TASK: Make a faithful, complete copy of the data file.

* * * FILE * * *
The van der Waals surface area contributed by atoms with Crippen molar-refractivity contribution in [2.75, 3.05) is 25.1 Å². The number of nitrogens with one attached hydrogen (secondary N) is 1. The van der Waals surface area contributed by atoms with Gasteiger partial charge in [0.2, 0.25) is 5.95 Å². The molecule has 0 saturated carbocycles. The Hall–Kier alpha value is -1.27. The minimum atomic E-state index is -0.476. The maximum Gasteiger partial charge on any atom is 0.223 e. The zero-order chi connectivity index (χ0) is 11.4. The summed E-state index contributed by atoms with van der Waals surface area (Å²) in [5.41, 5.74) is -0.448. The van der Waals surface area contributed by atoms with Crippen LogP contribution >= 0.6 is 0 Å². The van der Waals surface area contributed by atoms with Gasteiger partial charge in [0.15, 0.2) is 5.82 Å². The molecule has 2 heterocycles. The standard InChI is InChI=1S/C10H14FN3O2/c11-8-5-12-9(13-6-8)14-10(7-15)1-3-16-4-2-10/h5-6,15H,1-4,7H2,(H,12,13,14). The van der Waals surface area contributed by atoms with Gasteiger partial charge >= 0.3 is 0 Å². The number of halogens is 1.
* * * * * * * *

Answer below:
The van der Waals surface area contributed by atoms with Crippen molar-refractivity contribution in [2.75, 3.05) is 25.1 Å². The number of nitrogens with one attached hydrogen (secondary N) is 1. The van der Waals surface area contributed by atoms with Gasteiger partial charge in [0.2, 0.25) is 5.95 Å². The molecule has 0 saturated carbocycles. The Hall–Kier alpha value is -1.27. The minimum atomic E-state index is -0.476. The maximum Gasteiger partial charge on any atom is 0.223 e. The zero-order chi connectivity index (χ0) is 11.4. The summed E-state index contributed by atoms with van der Waals surface area (Å²) in [5.41, 5.74) is -0.448. The van der Waals surface area contributed by atoms with Crippen LogP contribution >= 0.6 is 0 Å². The van der Waals surface area contributed by atoms with Gasteiger partial charge in [0.15, 0.2) is 5.82 Å². The molecule has 2 heterocycles. The standard InChI is InChI=1S/C10H14FN3O2/c11-8-5-12-9(13-6-8)14-10(7-15)1-3-16-4-2-10/h5-6,15H,1-4,7H2,(H,12,13,14). The van der Waals surface area contributed by atoms with Gasteiger partial charge >= 0.3 is 0 Å². The number of halogens is 1.